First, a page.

OC Premiere of ‘The Betrayed’ to Take Place on Nov. 6


A Nisei couple struggles with questions #27 and #28 in a the play “The Betrayed.” (MARIO G. REYES/Rafu Shimpo)

“The Betrayed,” a play by Nisei playwright Hiroshi Kashiwagi, will have its Orange County premiere on Saturday, Nov. 6 at 1 p.m. and 7 p.m. at the Orange County Buddhist Church in Anaheim.

Presented by OCBC’s Project Kokoro and produced by the Grateful Crane Ensemble,” the two-act play deals with the conflict caused by two government-issued “loyalty” questions #27 & #28 in February 1943, and how these questions separated individuals-and an entire community-into two opposing factions.

“At its core, the play is a love story,” said Soji Kashiwagi, executive producer of the Grateful Crane Ensemble, and son of the playwright. “A country boy from California falls in love with a city girl from Seattle at Tule Lake.  Everything is fine until they end up on opposite sides of questions #27 and #28, and break up because of it.”

In Act II, 40 years have passed and we meet Tak and Grace again and discover how these questions, and their decisions back in camp affected them for the rest of their lives. “This issue has remained unresolved in our community for over 60 years,” said Kashiwagi. Directed by Darrell Kunitomi, with original music by Scott Nagatani, the show features Brian Takahashi and Diana Toshiko as the young couple in camp, and Kurt Kuniyoshi and Helen Ota as Tak and Grace 40 years later.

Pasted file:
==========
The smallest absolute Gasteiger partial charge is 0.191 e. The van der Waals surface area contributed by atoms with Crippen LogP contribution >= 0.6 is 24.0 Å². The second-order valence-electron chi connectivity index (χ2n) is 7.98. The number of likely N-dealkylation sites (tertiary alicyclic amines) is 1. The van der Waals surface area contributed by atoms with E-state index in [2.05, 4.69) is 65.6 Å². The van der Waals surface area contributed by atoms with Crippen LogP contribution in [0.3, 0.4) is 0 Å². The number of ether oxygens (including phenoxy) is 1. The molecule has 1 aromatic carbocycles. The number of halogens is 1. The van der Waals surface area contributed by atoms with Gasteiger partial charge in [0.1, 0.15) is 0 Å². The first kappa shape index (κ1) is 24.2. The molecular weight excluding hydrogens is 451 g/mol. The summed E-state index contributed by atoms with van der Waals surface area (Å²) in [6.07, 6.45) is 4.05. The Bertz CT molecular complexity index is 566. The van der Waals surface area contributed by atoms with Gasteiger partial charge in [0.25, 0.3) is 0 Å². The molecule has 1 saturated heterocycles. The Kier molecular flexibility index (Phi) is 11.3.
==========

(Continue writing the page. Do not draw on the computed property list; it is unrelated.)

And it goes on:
After the show, playwright Hiroshi Kashiwagi and Seattle-based Nisei author Mary Matsuda Gruenewald will present a special post-show panel presentation. Kashiwagi, 87, will talk about being a “No-No Boy,” and how the stigma attached to it has affected him throughout his life. Gruenewald, 85, will share how a sister of a Nisei veteran was able to reach a new understanding of the “No No” position after researching her autobiography, and listening to Kashiwagi’s story.

After the presentations, audience members will have the opportunity to ask questions and participate in a community dialogue about a subject long-considered taboo within the Japanese American community.

A portion of the proceeds will benefit OCBC’s 50th Anniversary Building Fund. General admission tickets are $25; $23 for seniors (65+) and students and $20 for groups of 10 or more. Seating is on a first-come, first served basis, and there is a limited number of tickets for each show.  For tickets call Kathy Ito at (714) 401-8711 or Diana Ono at (310) 508-3966.


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